Athens film fest promises new releases and special guests


I attended my first Premiere Nights as a high school student back in 2006. I remember the film festival had not yet gained the popularity it enjoys today and the long lines that had come to be expected at the box offices of the Danaos and Attikon cinemas just a few years later were still a rare phenomenon – in fact, you could catch a screening on a whim, without having to plan ahead, though there was something almost eerie about the half-empty theaters.

I also remember how impressed I was by German drama “The Lives of Others,” which Athenian film buffs first saw at the event. Now in its 23rd edition, the empty theaters at the Premiere Nights Athens International Film Festival (AIFF) are a thing of the past.

Running through October 1, it is, along with the Thessaloniki International Film Festival, considered one of the country’s biggest film events, thanks to a program comprising some of the greatest releases of the year, exclusive premieres, interesting tributes and special guests.


As in sports and politics, it’s the big names that serve as crowd-pullers in the arts, and there’s no shortage of films by top-flight directors this year. First is the latest outing by Michael Haneke – possibly one of the greatest filmmakers in Europe right now – “Happy End.”

It is another one of the German director’s grim family dramas, this time set against the backdrop of the refugee crisis and starring Isabelle Huppert and Jean-Louis Tritignant. Another European great, Aki Kaurismaki has also been inspired by the refugee crisis, as it has been experienced in his native Finland, in “The Other Side of Hope.”

Lynne Ramsay (“We Need to Talk About Kevin”), another filmmaking VIP, will be in Athens for the event to present “You Were Never Really Here,” which shared this year’s Best Screenplay Award at Cannes with Greece’s Yorgos Lanthimos for “The Killing of a Sacred Deer.” The Scottish director’s film also took the Best Actor Award for Joaquin Phoenix’s portrayal of a hired killer who saves a young girl from the clutches of a child porn gang. Moroccan-born French filmmaker and screenwriter Robin Campillo (“Entre les murs,” which won the Palme d’Or in 2008, “L’Emploi du temps”) will introduce his latest film, “120 battements par minute,” on the subject of the movement for HIV awareness in Paris in the 1990s.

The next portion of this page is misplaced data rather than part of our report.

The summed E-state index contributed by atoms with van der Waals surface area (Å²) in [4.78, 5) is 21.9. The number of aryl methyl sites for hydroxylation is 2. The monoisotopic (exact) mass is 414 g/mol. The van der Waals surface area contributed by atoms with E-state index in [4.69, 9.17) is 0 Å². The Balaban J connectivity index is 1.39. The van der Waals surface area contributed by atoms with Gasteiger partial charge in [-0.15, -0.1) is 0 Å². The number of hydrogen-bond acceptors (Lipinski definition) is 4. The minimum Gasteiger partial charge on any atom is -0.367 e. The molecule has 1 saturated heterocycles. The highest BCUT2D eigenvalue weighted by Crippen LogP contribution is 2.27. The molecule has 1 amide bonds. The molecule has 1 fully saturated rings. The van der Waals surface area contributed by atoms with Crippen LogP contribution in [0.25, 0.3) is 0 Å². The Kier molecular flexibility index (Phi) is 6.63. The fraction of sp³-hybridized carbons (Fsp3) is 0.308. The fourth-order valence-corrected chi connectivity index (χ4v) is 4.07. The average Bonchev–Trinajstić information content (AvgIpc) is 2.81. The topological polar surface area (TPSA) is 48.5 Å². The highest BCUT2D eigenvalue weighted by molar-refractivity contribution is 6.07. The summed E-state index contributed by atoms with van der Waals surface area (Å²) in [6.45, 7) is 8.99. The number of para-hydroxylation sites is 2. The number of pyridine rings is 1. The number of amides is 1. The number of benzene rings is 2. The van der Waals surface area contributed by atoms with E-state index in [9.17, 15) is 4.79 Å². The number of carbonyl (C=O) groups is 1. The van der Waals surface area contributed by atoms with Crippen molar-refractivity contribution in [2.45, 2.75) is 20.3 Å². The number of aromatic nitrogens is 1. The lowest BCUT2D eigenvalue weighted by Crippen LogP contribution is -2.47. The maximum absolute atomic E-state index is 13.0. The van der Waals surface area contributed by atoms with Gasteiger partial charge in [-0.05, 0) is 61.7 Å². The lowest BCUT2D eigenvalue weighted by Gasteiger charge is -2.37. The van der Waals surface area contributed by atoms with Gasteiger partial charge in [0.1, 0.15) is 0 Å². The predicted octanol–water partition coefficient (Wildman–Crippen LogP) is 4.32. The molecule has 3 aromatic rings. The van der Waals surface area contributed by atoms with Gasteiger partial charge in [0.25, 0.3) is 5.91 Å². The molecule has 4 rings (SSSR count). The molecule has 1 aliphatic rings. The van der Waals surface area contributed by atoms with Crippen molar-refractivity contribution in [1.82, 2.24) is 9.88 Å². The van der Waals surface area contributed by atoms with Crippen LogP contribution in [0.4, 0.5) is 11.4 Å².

Another important name is that of Italy’s Luca Guadagnino, whose “Call Me by Your Name,” written by James Ivory, is a coming-of-age drama about a young man who explores his sexuality in the company of an academic in early 1980s Italy. Supernatural horror “Thelma,” by Denmark’s Joachim Trier, about a student who develops strange powers when she falls in love with another woman, has been nominated for the Best Foreign Language Film Oscar. Last but not least, there’s “Foxtrot” by Israeli filmmaker Samuel Maoz (“Lebanon”), a surrealism-infused drama about a family in Tel Aviv who learn that their son, a soldier, died in the line of duty, which took the Silver Lion in Venice.


Like every self-respecting festival, Premiere Nights has also organized a series of special tributes. The first is to celebrated French filmmaker Claire Denis. Named “The Geography of Desire,” this section includes the premiere of her latest, “Let the Sunshine In,” starring Juliette Binoche, as well as all of her older feature films. The festival then takes us back with a tribute to the great cinematic world of two-time Oscar winner John Huston, including screenings of “Prizzi’s Honor,” “The Misfits,” “The African Queen” and “The Maltese Falcon,” among other favorites.

The last tribute is titled “Nothing About Us, Without Us” and is dedicated to films on the subject of or directed by people with disabilities. The screenings for this section will take place at the wheelchair-friendly Onassis Cultural Center.

The festival’s documentary section is also interesting this year. Among the selections are “City of Ghosts,” a hard-hitting look by Matthew Heineman at the atrocities committed by ISIS and a favorite for the Oscar in its category; “Sea Sorrow,” directed by Vanessa Redgrave as part of her ongoing campaign to raise international awareness about the refugee crisis; and “Chasing Trane,” by John Scheinfeld on the impact John Coltrane had on the world music industry.

For the full program, visit